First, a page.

And Saul, yet breathing out threatenings and slaughter against the disciples of the Lord, went unto the high priest,
Verse 1. - But for and, A.V.; breathing for breathing out, A.V.; threatening for threatenings, A.V. Threatening and slaughter. The phrase ἐμπνέων ἀπειλῆς κ.τ.λ., is rather a difficult one, and is variously explained. Schleusner takes the genitives in "threatening and slaughter" as genitives of the thing desired, "punting after threatening and slaughter" (comp. Amos 2:7). Meyer explains it "out of the threatenings and murder [in his heart] breathing hard at the disciples" - an expression indicating passion. Alford, taking nearly the sense of the A.V., makes "threatenings and slaughter" to be as it were the very material of his breath, whether breathed out or breathed in. Considering that ἐμπνέω means "to breathe in," as distinguished from ἐκπνέω, "to breathe out," and that these two are opposed to each other in Hippocrates (see Schleusner), the A.V. breathing out cannot be justified; nor is it likely that "Luke the physician" would forget the distinction. The difficulty is to explain the genitive case of "threatenings" and "slaughter." The high priest; probably the same person who is so described in Acts 7:1 (where see note). If the year with which we are now dealing was the year A.D. , Caiaphas was high priest. But Alford, Lewin, Farrar, and others place Saul's conversion in A.D. , when Theophilus, son of Annas or Ananus, was high priest (Chronicles Table in Alford's 'Proleg. to Acts').
And desired of him letters to Damascus to the synagogues, that if he found any of this way, whether they were men or women, he might bring them bound unto Jerusalem.
Verse 2. - Asked for desired, A.V.; unto for to, A.V.; any that were of the Way for any of this way, A.V.; whether men, etc., for whether they were men, etc., A.V.; to for unto, A.V. To Damascus. No special reason is given why Damascus is singled out. But it is clear from vers. 10 and 13 that there was already a considerable number of Christian Jews at Damascus. And this, with the fact of there being a great multitude of Jews settled there, was a sufficient reason why Saul should ask for letters to each of the synagogues at Damascus, directing them to send any Christians who might be found amongst them bound to Jerusalem to be tried there before the Sanhedrim. There may have been thirty or forty synagogues at Damascus, and not less than forty thousand resident Jews. Of the Way; i.e. holding the doctrine of Christ. Thus in Acts 18:25, 26, the Christian faith is spoken of as "the way of the Lord" and "the way of God." In Acts 19:9, 23; Acts 22:4; Acts 24:14, was the term by which the faith of Christ was spoken of chiefly, perhaps, among the Jews. The term means a peculiar doctrine or sect. Its application to Christians apparently lasted only so long as Christianity was considered to be a modification or peculiar form of Judaism, and its frequent use in the Acts is therefore an evidence of the early composition of the book.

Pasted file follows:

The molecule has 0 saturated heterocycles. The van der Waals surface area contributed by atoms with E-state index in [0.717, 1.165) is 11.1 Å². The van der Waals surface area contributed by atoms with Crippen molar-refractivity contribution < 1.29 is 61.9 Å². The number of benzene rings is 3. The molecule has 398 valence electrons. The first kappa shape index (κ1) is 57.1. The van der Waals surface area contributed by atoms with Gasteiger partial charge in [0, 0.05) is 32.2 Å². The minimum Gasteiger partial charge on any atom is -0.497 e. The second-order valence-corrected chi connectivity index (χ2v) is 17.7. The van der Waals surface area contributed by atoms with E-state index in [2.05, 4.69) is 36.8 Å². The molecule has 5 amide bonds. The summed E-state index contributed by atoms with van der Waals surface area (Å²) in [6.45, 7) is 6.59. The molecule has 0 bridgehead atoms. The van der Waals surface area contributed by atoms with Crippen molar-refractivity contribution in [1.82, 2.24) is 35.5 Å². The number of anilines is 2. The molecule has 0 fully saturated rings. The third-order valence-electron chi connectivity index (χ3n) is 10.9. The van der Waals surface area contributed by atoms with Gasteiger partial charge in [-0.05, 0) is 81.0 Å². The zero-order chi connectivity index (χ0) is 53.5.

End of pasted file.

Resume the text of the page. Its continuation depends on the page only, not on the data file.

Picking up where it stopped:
And as he journeyed, he came near Damascus: and suddenly there shined round about him a light from heaven:
Verse 3. - It came to pass that he drew nigh unto for he came near, A.V.; shone for shined, A.V.; out of for from, A.V. and T.R.
And he fell to the earth, and heard a voice saying unto him, Saul, Saul, why persecutest thou me?